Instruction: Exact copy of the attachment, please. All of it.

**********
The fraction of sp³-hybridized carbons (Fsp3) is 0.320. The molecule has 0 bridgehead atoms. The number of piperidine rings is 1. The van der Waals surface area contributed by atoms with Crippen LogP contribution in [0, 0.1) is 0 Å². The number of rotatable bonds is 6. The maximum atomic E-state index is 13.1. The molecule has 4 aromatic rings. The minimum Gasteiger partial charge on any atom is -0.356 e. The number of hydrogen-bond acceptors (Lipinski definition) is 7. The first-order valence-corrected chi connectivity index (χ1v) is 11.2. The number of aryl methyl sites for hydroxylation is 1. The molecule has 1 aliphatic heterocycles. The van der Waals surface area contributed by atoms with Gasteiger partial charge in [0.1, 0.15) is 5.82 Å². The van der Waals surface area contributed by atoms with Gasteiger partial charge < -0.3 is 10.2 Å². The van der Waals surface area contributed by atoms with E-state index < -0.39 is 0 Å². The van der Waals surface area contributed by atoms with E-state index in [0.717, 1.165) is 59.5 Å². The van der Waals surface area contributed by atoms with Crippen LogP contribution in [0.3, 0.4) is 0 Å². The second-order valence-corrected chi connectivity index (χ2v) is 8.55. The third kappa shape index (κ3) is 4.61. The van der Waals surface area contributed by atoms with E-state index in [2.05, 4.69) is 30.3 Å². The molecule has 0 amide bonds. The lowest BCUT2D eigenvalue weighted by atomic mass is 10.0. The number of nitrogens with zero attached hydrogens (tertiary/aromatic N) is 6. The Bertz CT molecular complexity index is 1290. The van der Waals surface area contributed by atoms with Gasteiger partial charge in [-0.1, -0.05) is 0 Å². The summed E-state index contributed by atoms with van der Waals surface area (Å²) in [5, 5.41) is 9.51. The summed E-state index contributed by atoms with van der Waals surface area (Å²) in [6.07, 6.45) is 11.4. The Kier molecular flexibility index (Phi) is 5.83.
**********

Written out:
The fraction of sp³-hybridized carbons (Fsp3) is 0.320. The molecule has 0 bridgehead atoms. The number of piperidine rings is 1. The van der Waals surface area contributed by atoms with Crippen LogP contribution in [0, 0.1) is 0 Å². The number of rotatable bonds is 6. The maximum atomic E-state index is 13.1. The molecule has 4 aromatic rings. The minimum Gasteiger partial charge on any atom is -0.356 e. The number of hydrogen-bond acceptors (Lipinski definition) is 7. The first-order valence-corrected chi connectivity index (χ1v) is 11.2. The number of aryl methyl sites for hydroxylation is 1. The molecule has 1 aliphatic heterocycles. The van der Waals surface area contributed by atoms with Gasteiger partial charge in [0.1, 0.15) is 5.82 Å². The van der Waals surface area contributed by atoms with Gasteiger partial charge < -0.3 is 10.2 Å². The van der Waals surface area contributed by atoms with E-state index < -0.39 is 0 Å². The van der Waals surface area contributed by atoms with E-state index in [0.717, 1.165) is 59.5 Å². The van der Waals surface area contributed by atoms with Crippen LogP contribution in [0.3, 0.4) is 0 Å². The second-order valence-corrected chi connectivity index (χ2v) is 8.55. The third kappa shape index (κ3) is 4.61. The van der Waals surface area contributed by atoms with E-state index in [2.05, 4.69) is 30.3 Å². The molecule has 0 amide bonds. The lowest BCUT2D eigenvalue weighted by atomic mass is 10.0. The number of nitrogens with zero attached hydrogens (tertiary/aromatic N) is 6. The Bertz CT molecular complexity index is 1290. The van der Waals surface area contributed by atoms with Gasteiger partial charge in [-0.1, -0.05) is 0 Å². The summed E-state index contributed by atoms with van der Waals surface area (Å²) in [5, 5.41) is 9.51. The summed E-state index contributed by atoms with van der Waals surface area (Å²) in [6.07, 6.45) is 11.4. The Kier molecular flexibility index (Phi) is 5.83.